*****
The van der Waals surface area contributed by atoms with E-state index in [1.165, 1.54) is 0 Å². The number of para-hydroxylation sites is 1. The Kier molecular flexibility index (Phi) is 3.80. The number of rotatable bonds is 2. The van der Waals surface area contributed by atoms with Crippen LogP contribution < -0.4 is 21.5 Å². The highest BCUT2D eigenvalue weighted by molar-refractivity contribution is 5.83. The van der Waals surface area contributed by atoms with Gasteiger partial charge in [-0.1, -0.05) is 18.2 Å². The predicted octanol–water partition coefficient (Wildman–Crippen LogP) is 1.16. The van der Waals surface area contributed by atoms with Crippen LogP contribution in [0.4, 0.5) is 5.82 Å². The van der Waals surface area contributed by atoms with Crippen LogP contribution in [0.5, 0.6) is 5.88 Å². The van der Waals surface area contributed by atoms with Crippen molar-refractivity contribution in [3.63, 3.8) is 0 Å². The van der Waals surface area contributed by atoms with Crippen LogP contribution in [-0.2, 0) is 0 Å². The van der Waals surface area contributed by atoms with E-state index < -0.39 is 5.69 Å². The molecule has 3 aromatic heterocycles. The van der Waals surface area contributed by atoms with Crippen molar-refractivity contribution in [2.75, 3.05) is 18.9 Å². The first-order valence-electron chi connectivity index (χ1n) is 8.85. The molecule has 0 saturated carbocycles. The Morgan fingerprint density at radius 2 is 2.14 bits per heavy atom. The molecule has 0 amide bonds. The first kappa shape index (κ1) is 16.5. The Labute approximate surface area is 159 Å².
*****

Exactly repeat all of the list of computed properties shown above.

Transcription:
The van der Waals surface area contributed by atoms with E-state index in [1.165, 1.54) is 0 Å². The number of para-hydroxylation sites is 1. The Kier molecular flexibility index (Phi) is 3.80. The number of rotatable bonds is 2. The van der Waals surface area contributed by atoms with Crippen LogP contribution < -0.4 is 21.5 Å². The highest BCUT2D eigenvalue weighted by molar-refractivity contribution is 5.83. The van der Waals surface area contributed by atoms with Gasteiger partial charge in [-0.1, -0.05) is 18.2 Å². The predicted octanol–water partition coefficient (Wildman–Crippen LogP) is 1.16. The van der Waals surface area contributed by atoms with Crippen LogP contribution in [0.4, 0.5) is 5.82 Å². The van der Waals surface area contributed by atoms with Crippen LogP contribution in [0.5, 0.6) is 5.88 Å². The van der Waals surface area contributed by atoms with Crippen molar-refractivity contribution in [3.63, 3.8) is 0 Å². The van der Waals surface area contributed by atoms with Crippen LogP contribution in [-0.2, 0) is 0 Å². The van der Waals surface area contributed by atoms with E-state index < -0.39 is 5.69 Å². The molecule has 3 aromatic heterocycles. The van der Waals surface area contributed by atoms with Crippen molar-refractivity contribution in [2.75, 3.05) is 18.9 Å². The first-order valence-electron chi connectivity index (χ1n) is 8.85. The molecule has 0 saturated carbocycles. The Morgan fingerprint density at radius 2 is 2.14 bits per heavy atom. The molecule has 0 amide bonds. The first kappa shape index (κ1) is 16.5. The Labute approximate surface area is 159 Å².